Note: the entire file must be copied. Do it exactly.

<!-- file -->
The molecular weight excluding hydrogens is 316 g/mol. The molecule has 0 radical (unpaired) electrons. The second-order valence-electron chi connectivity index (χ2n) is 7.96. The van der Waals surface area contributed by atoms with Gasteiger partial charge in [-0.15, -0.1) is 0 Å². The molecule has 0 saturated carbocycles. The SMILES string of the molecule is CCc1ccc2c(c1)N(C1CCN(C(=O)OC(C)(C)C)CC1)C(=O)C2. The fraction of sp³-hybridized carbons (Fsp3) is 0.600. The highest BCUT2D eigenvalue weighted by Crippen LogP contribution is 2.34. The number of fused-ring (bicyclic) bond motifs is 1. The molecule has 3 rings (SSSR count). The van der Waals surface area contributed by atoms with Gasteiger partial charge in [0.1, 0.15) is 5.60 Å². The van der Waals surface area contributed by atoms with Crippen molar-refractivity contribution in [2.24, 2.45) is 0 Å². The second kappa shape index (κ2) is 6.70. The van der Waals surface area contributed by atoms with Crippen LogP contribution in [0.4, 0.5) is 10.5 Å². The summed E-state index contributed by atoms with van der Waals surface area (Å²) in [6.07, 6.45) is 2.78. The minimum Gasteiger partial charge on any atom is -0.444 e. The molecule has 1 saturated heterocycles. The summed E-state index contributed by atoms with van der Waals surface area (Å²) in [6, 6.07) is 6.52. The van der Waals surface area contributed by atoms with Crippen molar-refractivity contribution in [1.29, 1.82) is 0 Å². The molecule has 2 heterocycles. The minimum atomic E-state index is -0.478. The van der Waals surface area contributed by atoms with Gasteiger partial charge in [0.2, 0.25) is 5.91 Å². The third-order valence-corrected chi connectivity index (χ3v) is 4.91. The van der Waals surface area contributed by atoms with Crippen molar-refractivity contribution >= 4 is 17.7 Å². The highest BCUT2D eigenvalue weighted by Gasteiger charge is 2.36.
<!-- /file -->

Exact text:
The molecular weight excluding hydrogens is 316 g/mol. The molecule has 0 radical (unpaired) electrons. The second-order valence-electron chi connectivity index (χ2n) is 7.96. The van der Waals surface area contributed by atoms with Gasteiger partial charge in [-0.15, -0.1) is 0 Å². The molecule has 0 saturated carbocycles. The SMILES string of the molecule is CCc1ccc2c(c1)N(C1CCN(C(=O)OC(C)(C)C)CC1)C(=O)C2. The fraction of sp³-hybridized carbons (Fsp3) is 0.600. The highest BCUT2D eigenvalue weighted by Crippen LogP contribution is 2.34. The number of fused-ring (bicyclic) bond motifs is 1. The molecule has 3 rings (SSSR count). The van der Waals surface area contributed by atoms with Gasteiger partial charge in [0.1, 0.15) is 5.60 Å². The van der Waals surface area contributed by atoms with Crippen molar-refractivity contribution in [2.24, 2.45) is 0 Å². The second kappa shape index (κ2) is 6.70. The van der Waals surface area contributed by atoms with Crippen LogP contribution in [0.4, 0.5) is 10.5 Å². The summed E-state index contributed by atoms with van der Waals surface area (Å²) in [6.07, 6.45) is 2.78. The minimum Gasteiger partial charge on any atom is -0.444 e. The molecule has 1 saturated heterocycles. The summed E-state index contributed by atoms with van der Waals surface area (Å²) in [6, 6.07) is 6.52. The van der Waals surface area contributed by atoms with Crippen molar-refractivity contribution in [1.29, 1.82) is 0 Å². The molecule has 2 heterocycles. The minimum atomic E-state index is -0.478. The van der Waals surface area contributed by atoms with Gasteiger partial charge in [0.2, 0.25) is 5.91 Å². The third-order valence-corrected chi connectivity index (χ3v) is 4.91. The van der Waals surface area contributed by atoms with Crippen molar-refractivity contribution >= 4 is 17.7 Å². The highest BCUT2D eigenvalue weighted by Gasteiger charge is 2.36.